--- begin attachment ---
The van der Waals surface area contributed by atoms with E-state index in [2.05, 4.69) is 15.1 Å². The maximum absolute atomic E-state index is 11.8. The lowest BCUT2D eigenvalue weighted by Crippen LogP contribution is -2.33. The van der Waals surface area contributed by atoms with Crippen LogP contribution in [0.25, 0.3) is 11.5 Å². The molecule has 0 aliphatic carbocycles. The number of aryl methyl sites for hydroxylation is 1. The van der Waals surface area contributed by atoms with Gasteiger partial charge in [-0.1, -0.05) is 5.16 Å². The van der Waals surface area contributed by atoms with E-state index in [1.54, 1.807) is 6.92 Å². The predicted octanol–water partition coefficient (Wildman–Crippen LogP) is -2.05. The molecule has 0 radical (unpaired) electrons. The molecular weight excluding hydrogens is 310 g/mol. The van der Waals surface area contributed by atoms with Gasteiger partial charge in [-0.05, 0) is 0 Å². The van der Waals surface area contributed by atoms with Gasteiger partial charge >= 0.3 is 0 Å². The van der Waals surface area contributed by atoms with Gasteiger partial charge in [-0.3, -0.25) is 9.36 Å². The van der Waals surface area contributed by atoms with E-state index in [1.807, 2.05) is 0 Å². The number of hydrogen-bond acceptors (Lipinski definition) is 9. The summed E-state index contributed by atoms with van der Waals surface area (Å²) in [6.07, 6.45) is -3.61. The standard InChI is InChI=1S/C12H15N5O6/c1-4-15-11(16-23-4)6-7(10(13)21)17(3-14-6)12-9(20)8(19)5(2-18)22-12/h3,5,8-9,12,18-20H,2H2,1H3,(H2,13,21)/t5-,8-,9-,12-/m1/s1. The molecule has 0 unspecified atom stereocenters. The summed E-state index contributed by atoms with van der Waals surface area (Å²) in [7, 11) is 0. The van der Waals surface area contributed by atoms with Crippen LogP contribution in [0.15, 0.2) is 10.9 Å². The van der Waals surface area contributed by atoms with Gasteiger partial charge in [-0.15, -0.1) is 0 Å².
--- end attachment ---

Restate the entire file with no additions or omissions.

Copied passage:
The van der Waals surface area contributed by atoms with E-state index in [2.05, 4.69) is 15.1 Å². The maximum absolute atomic E-state index is 11.8. The lowest BCUT2D eigenvalue weighted by Crippen LogP contribution is -2.33. The van der Waals surface area contributed by atoms with Crippen LogP contribution in [0.25, 0.3) is 11.5 Å². The molecule has 0 aliphatic carbocycles. The number of aryl methyl sites for hydroxylation is 1. The van der Waals surface area contributed by atoms with Gasteiger partial charge in [-0.1, -0.05) is 5.16 Å². The van der Waals surface area contributed by atoms with E-state index in [1.54, 1.807) is 6.92 Å². The predicted octanol–water partition coefficient (Wildman–Crippen LogP) is -2.05. The molecule has 0 radical (unpaired) electrons. The molecular weight excluding hydrogens is 310 g/mol. The van der Waals surface area contributed by atoms with Gasteiger partial charge in [-0.05, 0) is 0 Å². The van der Waals surface area contributed by atoms with Gasteiger partial charge >= 0.3 is 0 Å². The van der Waals surface area contributed by atoms with Gasteiger partial charge in [-0.3, -0.25) is 9.36 Å². The van der Waals surface area contributed by atoms with E-state index in [1.807, 2.05) is 0 Å². The number of hydrogen-bond acceptors (Lipinski definition) is 9. The summed E-state index contributed by atoms with van der Waals surface area (Å²) in [6.07, 6.45) is -3.61. The standard InChI is InChI=1S/C12H15N5O6/c1-4-15-11(16-23-4)6-7(10(13)21)17(3-14-6)12-9(20)8(19)5(2-18)22-12/h3,5,8-9,12,18-20H,2H2,1H3,(H2,13,21)/t5-,8-,9-,12-/m1/s1. The molecule has 0 unspecified atom stereocenters. The summed E-state index contributed by atoms with van der Waals surface area (Å²) in [7, 11) is 0. The van der Waals surface area contributed by atoms with Crippen LogP contribution in [0.15, 0.2) is 10.9 Å². The van der Waals surface area contributed by atoms with Gasteiger partial charge in [-0.15, -0.1) is 0 Å².